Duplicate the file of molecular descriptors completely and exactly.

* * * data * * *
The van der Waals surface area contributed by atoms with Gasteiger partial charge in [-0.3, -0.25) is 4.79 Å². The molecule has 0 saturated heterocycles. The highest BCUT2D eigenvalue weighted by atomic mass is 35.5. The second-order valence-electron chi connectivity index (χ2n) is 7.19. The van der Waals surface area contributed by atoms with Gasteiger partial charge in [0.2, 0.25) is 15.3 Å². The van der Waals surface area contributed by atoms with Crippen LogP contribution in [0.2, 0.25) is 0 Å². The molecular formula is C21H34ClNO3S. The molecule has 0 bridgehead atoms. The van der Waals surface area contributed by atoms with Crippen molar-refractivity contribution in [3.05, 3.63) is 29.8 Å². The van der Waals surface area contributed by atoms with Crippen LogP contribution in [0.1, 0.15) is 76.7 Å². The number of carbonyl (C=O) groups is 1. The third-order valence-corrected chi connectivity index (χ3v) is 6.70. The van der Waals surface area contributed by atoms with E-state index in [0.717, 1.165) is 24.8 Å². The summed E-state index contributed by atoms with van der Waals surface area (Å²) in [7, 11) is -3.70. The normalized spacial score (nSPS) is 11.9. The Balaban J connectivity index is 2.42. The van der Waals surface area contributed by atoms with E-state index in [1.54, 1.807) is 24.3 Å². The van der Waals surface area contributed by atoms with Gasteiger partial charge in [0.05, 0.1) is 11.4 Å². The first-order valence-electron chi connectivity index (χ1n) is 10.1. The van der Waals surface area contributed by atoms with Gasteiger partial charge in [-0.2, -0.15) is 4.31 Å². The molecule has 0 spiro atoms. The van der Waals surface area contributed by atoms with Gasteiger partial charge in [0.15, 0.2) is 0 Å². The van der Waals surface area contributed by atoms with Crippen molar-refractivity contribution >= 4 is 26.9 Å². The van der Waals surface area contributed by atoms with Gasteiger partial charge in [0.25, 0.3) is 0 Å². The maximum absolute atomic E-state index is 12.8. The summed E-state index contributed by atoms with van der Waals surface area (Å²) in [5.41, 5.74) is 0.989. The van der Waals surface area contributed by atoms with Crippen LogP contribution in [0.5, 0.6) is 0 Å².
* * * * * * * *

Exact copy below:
The van der Waals surface area contributed by atoms with Gasteiger partial charge in [-0.3, -0.25) is 4.79 Å². The molecule has 0 saturated heterocycles. The highest BCUT2D eigenvalue weighted by atomic mass is 35.5. The second-order valence-electron chi connectivity index (χ2n) is 7.19. The van der Waals surface area contributed by atoms with Gasteiger partial charge in [0.2, 0.25) is 15.3 Å². The van der Waals surface area contributed by atoms with Crippen LogP contribution in [0.2, 0.25) is 0 Å². The molecular formula is C21H34ClNO3S. The molecule has 0 bridgehead atoms. The van der Waals surface area contributed by atoms with Crippen molar-refractivity contribution in [3.05, 3.63) is 29.8 Å². The van der Waals surface area contributed by atoms with Crippen LogP contribution in [0.1, 0.15) is 76.7 Å². The number of carbonyl (C=O) groups is 1. The third-order valence-corrected chi connectivity index (χ3v) is 6.70. The van der Waals surface area contributed by atoms with E-state index in [0.717, 1.165) is 24.8 Å². The summed E-state index contributed by atoms with van der Waals surface area (Å²) in [7, 11) is -3.70. The normalized spacial score (nSPS) is 11.9. The Balaban J connectivity index is 2.42. The van der Waals surface area contributed by atoms with E-state index in [1.54, 1.807) is 24.3 Å². The van der Waals surface area contributed by atoms with Gasteiger partial charge in [0.05, 0.1) is 11.4 Å². The first-order valence-electron chi connectivity index (χ1n) is 10.1. The van der Waals surface area contributed by atoms with Gasteiger partial charge in [-0.2, -0.15) is 4.31 Å². The molecule has 0 spiro atoms. The van der Waals surface area contributed by atoms with Gasteiger partial charge in [0.15, 0.2) is 0 Å². The van der Waals surface area contributed by atoms with Crippen molar-refractivity contribution >= 4 is 26.9 Å². The van der Waals surface area contributed by atoms with Gasteiger partial charge in [0.25, 0.3) is 0 Å². The maximum absolute atomic E-state index is 12.8. The summed E-state index contributed by atoms with van der Waals surface area (Å²) in [5.41, 5.74) is 0.989. The van der Waals surface area contributed by atoms with Crippen LogP contribution in [0.5, 0.6) is 0 Å².